Human immunodeficiency virus type 1 clade B and C gp120 differentially induce neurotoxin arachidonic acid in human astrocytes: implications for neuroAIDS
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HIV-1 clades (subtypes) differentially contribute to the neuropathogenesis of HIV-associated dementia (HAD) in neuroAIDS. HIV-1 envelop protein, gp120, plays a major role in neuronal function. It is not well understood how these HIV-1 clades exert these neuropathogenic differences. The N-methyl-D: -aspartate (NMDA) receptor-reduced glutamine synthesis could lead to secretion of neurotoxins such as arachidonic acid (AA) which plays a significant role in the neuropathogenic mechanisms in neuroAIDS. We hypothesize that clade B and C gp120 proteins exert differential effects on human primary astrocytes by production of the neurotoxin arachidonic acid. Our results indicate that clade B gp120 significantly downregulated NMDA receptor gene and protein expression, and level of glutamine while increasing expression of prostaglandin E2 (PGE(2)) and thromboxane A2 receptor (TBXA(2) R) compared to HIV-1 clade C gp120 protein. Thus, our studies for the first time demonstrate that HIV-1 clade B-gp120 protein appears to induce higher levels of expression of the neuropathogenic molecule cyclooxygenase-2 (COX-2)-mediated arachidonic acid by-products, PGE(2), and TBXA(2) R compared to HIV-1 clade C gp120 protein. These studies suggest that HIV-1 clade B and C gp120 proteins may play a differential role in the neuropathogenesis of HAD in neuroAIDS.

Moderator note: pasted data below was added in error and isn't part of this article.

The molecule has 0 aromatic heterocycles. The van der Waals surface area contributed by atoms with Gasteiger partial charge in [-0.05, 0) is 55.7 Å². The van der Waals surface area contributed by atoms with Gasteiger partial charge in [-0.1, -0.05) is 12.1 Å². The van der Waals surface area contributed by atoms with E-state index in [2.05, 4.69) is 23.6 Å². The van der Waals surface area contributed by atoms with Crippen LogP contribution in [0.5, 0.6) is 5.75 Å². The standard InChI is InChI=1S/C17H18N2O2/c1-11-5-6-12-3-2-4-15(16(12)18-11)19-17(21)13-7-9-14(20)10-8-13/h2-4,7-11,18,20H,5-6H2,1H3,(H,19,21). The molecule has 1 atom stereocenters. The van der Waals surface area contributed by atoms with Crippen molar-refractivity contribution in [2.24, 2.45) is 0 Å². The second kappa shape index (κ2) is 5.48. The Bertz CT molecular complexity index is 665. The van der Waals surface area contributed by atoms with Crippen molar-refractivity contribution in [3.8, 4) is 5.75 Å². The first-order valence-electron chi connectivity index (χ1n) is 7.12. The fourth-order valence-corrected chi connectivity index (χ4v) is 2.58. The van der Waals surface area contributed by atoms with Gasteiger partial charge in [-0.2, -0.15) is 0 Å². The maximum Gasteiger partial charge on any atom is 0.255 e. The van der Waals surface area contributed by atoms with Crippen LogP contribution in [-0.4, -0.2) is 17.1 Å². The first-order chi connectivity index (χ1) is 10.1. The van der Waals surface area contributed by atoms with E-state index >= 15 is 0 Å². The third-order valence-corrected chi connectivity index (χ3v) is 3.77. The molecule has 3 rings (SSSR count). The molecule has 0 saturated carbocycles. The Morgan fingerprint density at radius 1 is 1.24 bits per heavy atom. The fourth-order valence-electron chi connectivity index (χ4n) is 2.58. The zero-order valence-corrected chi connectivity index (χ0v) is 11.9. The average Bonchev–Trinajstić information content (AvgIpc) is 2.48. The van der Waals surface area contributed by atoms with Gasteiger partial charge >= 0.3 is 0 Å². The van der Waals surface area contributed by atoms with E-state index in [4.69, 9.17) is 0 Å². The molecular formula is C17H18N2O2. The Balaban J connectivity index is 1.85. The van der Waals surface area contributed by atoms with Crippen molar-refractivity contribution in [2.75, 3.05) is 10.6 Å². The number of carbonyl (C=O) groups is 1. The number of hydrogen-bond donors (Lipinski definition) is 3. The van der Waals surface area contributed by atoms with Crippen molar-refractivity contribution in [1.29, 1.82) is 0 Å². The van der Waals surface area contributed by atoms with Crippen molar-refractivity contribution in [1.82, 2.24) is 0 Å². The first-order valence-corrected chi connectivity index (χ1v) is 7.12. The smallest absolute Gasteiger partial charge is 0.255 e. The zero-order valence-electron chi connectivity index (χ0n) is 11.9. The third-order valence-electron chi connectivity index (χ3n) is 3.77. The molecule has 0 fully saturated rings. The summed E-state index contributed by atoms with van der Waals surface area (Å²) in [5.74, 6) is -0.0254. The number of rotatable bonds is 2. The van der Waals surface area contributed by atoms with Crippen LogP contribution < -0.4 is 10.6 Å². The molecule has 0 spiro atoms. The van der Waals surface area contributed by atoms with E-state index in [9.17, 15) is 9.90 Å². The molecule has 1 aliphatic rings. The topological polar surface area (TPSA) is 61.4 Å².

author list (cited authors)
Samikkannu, T., Agudelo, M., Gandhi, N., Reddy, P., Saiyed, Z. M., Nwankwo, D., & Nair, M.